From earth’s orbit to the world’s oceans, the U.S. Navy is dedicated to protecting the communications capabilities and manpower necessary for operations worldwide. Defense researchers are consistently working to understand new technologies, and how those systems could help or hurt the U.S. armed forces.
In response to the growing global interest in high-energy laser (HEL) weapons, the Naval Postgraduate School and the Space and Naval Warfare Systems Command (SPAWAR) have collaborated on the Laser Parameter Extraction, Data Comparison and Bistatic Detector Enabled Counter Measures for Directed Energy Weapons. The project, sponsored by the Office of Naval Research Counter Directed Energy Weapons Program and the National Consortium for Measurement & Signature Intelligence (MASINT) Research Program, has yielded software that the researchers, NPS Center for Decision, Risk, Controls and Signals Intelligence Director and Professor S. S. Sritharan and Research Assistant Professor of the Space Systems Academic Group Nathan Moshman, hope will result in an onboard laser weapon detection system.
“For many years, the U.S. government and many foreign countries have been working on developing high-energy, directed-energy weapons. And this goes back to at least the ‘60s and ‘70s. But I think the subject has matured in the last couple of decades, and now laser and microwave weapons are very lethal. Not only for the U.S. but for other countries as well.” explained Sritharan. “So the mission of this program is to stimulate scientists in the U.S. to think about developing a capability to detect and protect assets from high-energy laser weapons attacks. And we have been working on this for three years now.”
NPS researchers see the potential for the laser beam detection research to position the Navy to more safely fulfill their mission when faced with new and emerging threats.
“These efforts are of great importance to the Navy’s mission,” explained NPS Mechanical Engineering Research Associate Professor Lewis DeSandre. “The Navy and Marine Corps forces will be operating in hostile areas where directed energy weapons will be employed by adversaries on an ever-increasing frequency. High-energy laser systems have the potential to disrupt Navy and Marine Corps operations and place lives in jeopardy. These projects will lead to an enhanced aircraft platforms survivability margin to HEL attack and greater aircraft and personnel survivability.”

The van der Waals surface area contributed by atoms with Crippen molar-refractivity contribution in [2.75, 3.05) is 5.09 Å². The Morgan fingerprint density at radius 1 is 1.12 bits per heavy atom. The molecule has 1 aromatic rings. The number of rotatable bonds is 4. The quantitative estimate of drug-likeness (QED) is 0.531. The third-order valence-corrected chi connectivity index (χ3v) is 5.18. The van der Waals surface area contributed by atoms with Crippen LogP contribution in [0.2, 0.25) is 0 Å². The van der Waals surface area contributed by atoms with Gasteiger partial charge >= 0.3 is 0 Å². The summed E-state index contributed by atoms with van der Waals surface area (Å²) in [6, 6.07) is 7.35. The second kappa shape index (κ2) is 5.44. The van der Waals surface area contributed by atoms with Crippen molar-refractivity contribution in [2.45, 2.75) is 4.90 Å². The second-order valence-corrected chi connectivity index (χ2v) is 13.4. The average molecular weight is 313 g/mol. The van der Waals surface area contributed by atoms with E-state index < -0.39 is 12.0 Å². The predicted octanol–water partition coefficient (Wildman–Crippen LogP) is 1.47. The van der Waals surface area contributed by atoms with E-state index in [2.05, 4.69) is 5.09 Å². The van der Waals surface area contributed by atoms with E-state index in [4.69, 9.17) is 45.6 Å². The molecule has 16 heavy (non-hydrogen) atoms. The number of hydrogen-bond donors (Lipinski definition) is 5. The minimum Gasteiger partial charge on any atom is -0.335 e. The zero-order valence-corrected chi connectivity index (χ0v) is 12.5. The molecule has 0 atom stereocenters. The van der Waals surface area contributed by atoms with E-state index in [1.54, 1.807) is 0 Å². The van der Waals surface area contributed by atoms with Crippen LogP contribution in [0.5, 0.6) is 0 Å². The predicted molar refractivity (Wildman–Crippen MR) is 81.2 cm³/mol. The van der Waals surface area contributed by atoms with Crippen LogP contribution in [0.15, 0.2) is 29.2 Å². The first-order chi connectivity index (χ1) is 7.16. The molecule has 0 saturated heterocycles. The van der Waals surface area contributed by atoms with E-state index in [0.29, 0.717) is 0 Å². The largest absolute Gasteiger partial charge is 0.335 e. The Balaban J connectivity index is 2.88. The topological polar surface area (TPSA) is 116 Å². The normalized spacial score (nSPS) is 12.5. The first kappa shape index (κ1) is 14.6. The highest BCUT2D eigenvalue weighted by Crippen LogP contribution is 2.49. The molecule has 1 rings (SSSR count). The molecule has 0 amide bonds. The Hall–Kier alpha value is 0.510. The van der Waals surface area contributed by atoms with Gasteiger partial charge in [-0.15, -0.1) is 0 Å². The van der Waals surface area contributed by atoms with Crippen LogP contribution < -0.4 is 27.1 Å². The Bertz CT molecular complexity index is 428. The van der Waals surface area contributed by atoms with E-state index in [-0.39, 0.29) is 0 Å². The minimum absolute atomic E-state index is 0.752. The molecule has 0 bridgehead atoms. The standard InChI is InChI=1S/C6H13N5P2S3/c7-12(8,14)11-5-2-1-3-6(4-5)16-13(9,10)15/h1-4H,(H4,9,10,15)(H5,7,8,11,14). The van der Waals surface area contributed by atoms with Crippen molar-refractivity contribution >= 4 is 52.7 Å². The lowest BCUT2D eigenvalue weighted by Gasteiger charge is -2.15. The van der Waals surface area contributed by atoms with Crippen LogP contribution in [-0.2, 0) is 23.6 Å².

Their research is just one component of a three-part research project, incorporating mathematics and physics approaches with experienced NPS faculty. Sritharan and Moshman are focused on the detection of high-energy laser beams, and hope that the software they developed will lead to additional research by SPAWAR on how to incorporate their concepts into existing ship and aircraft systems.
“We took a SPAWAR model and simulated what the measurement of intensity would be at a certain place. And based on that simulated measurement, we used an inverse method to determine the range, the direction of where the laser is pointing, and the initial power,” explained Moshman. “So we would like to hand this off to SPAWAR so they can either run numerical experiments or use their own experimental data and see what this algorithm can do in applications that they are interested in.”
The collaborative research allows the expertise of both NPS and SPAWAR researchers to be applied to a common defense challenge. The NPS team has been working directly with personnel at SPAWAR Center Pacific’s San Diego, Calif., office.
“Our objective at SPAWAR Systems Center Pacific is to provide the scientific and technical understanding required to develop the sensor capability to detect and characterize lasers from bistatic geometries,” explained SPAWAR Center Pacific Scientist Dr. Ike Bendall. “In our application, the signal of interest is the radiation scattered out of the beam path as the laser propagates through the atmosphere. The characteristics of the scattered signal depend on the laser, the propagation geometry and the atmosphere none of which are fully known nor can be controlled during the collection process. The laser and geometric information extracted from the signal will increase the Navy’s ability to counter laser directed-energy weapons.
“The work at Naval Postgraduate School is critical to unraveling this complex interrelationship,” he continued. “The end result will be a greater ability to collect laser MASINT information or counter laser threats that could disrupt Navy and Marine Crops operations or harm personnel.”